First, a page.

The basic functioning of the catering equipment of the present invention is set forth as follows. When no food is present in the catering equipment, this will be determined by the shelf sensors or container sensors formed by the switches, such as 18-1 through 18-6. Then, each of the indicators, such as 25-1 and 25-2, which may include LED displays which will light up green to indicate no food present on any of the six positions formed by the sixth rails of each of the racks. When the door 26 is opened and a container, such as 21, is inserted with food to be cooked on the rails, such as 16-2 and 16-2a, then the container will automatically be sensed by the outputs of the switches 18-2 and 18-2a or 18-2 alone to the controller 22. The controller then will start the timer associated for that particular unit, such as the timer 30-2 and the LED display assigned to the second rail 16-2, which will be part of the indicator 25-2, will light up red as soon as the door of the cooking space is closed. The closing of the door is detected by the microswitch 27, which forms a door sensor. The time corresponding to the cooking time of the introduced food that is to be counted by the second counter or timer, such as the timer 30-2, has already been inputted either by a control knob setting the timer or by the microcomputer. When the second timer has counted the time that was set, then it will output an appropriate signal to the microcomputer which will see to it that the second LED display of the indicator 25-2 will begin flashing green. This flashing will inform the operator that the food introduced between the second rails 16-2 is completely cooked and is to be taken from the oven. When the tray or container 21 has been removed, the microcomputer will be informed of this by the deactivating of the switch 18-2 and then this will, in turn, turn the indicator 25-2 to stop flashing green and now light up with continuous green. It is also possible that, in addition to the indicator 25-2 indicating the finishing of the cooking, the controller will actuate the acoustical indictor 31 to create a chime or buzz to indicate the completion of the cooking cycle.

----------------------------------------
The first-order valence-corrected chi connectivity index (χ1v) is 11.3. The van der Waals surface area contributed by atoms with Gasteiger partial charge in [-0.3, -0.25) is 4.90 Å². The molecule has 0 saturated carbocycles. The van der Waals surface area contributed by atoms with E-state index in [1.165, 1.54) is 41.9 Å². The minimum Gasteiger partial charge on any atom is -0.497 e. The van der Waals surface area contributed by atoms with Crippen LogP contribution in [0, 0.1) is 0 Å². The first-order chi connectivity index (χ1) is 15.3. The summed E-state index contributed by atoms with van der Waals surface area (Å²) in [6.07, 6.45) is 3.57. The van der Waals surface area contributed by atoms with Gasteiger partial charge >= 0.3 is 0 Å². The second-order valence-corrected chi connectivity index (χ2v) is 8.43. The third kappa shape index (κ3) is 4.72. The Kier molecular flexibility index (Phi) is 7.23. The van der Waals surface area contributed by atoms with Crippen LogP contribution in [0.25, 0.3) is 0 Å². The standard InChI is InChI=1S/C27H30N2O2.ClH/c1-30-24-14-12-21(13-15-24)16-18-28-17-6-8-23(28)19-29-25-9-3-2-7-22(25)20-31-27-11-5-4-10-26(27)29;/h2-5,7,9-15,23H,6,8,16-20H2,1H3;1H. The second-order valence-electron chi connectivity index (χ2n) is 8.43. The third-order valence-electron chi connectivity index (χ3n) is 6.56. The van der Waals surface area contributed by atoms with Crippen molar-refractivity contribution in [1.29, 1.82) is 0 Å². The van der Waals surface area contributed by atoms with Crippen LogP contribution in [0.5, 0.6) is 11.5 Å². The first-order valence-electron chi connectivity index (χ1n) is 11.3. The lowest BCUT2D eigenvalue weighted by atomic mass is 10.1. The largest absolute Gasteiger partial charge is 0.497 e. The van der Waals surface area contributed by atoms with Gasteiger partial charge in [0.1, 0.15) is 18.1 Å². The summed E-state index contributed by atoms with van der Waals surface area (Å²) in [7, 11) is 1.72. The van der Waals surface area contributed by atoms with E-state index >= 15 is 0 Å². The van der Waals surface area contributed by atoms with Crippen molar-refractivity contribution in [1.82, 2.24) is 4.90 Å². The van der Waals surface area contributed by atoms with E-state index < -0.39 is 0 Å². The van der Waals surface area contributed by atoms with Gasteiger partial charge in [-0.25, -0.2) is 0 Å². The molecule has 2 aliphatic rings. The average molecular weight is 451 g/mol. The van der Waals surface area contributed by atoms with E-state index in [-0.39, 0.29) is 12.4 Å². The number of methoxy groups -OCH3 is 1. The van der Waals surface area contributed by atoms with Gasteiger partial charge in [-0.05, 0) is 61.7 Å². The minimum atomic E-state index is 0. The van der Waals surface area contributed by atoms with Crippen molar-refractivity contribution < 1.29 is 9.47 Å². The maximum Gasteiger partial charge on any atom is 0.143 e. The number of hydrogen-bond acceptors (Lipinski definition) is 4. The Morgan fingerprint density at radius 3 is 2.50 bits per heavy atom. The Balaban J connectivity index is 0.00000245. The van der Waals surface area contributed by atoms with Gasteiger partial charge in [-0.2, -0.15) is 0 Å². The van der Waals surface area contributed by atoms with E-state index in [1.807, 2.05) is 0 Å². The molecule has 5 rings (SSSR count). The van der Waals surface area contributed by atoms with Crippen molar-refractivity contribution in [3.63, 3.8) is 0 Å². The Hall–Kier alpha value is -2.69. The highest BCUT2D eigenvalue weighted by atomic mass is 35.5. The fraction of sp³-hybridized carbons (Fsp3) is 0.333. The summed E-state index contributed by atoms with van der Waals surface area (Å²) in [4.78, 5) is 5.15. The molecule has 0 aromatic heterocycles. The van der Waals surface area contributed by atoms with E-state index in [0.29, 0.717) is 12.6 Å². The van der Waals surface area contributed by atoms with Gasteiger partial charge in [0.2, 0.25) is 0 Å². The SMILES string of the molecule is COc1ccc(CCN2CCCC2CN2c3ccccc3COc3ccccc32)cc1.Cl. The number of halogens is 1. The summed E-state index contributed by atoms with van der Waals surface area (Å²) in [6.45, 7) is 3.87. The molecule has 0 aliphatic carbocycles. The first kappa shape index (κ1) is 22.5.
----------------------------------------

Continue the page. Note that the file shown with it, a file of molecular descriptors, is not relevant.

Assuming that a container is already in the oven and is cooking. Then the operator opens the door 26 of the cooking space to insert an additional container on the first two rails 16-1 and then closes the door. The food previously inserted on the rails 16-2 has not been completely cooked at this time. In response to the signal of the first switch, such as 18-1, the first timer 30-1, which is allocated to the rail 16-1, will be activated by the controller or microprocessor 22. The time to be counted by this timer will correspond to the cooking time of the newly-introduced food which had been previously inputted either via a control knob on the timer or by the keyboard 32 for the controller. An LED display for the indicator 25-1 will switch from the green condition to the red condition.
In addition, the time to be counted by the timer 30-2 will be recalculated and correspondingly corrected in order to compensate for the loss of heat that occurred when the door was open. When this timer has counted the correct time, the display or indicator 25-2 will flash green, whereas the indicator 25-1 will still be in the red condition, since it still has not indicated the completion of the cooking of the later-inserted container. The operators are, thus, automatically informed that only the food introduced on the rails 16-2 has been completely cooked and is now ready to be removed. In response thereto, the operator will open the door of the oven and remove the food from the rails, such as 16-2, and will subsequently close the door. This will lead to the fact that the second display will then indicate green, while the first display 25-1 will still light up red. In order to compensate for the loss of heat that arose when the door was open this time, the time to be counted by the timer 30-1 is recalculated and correspondingly corrected.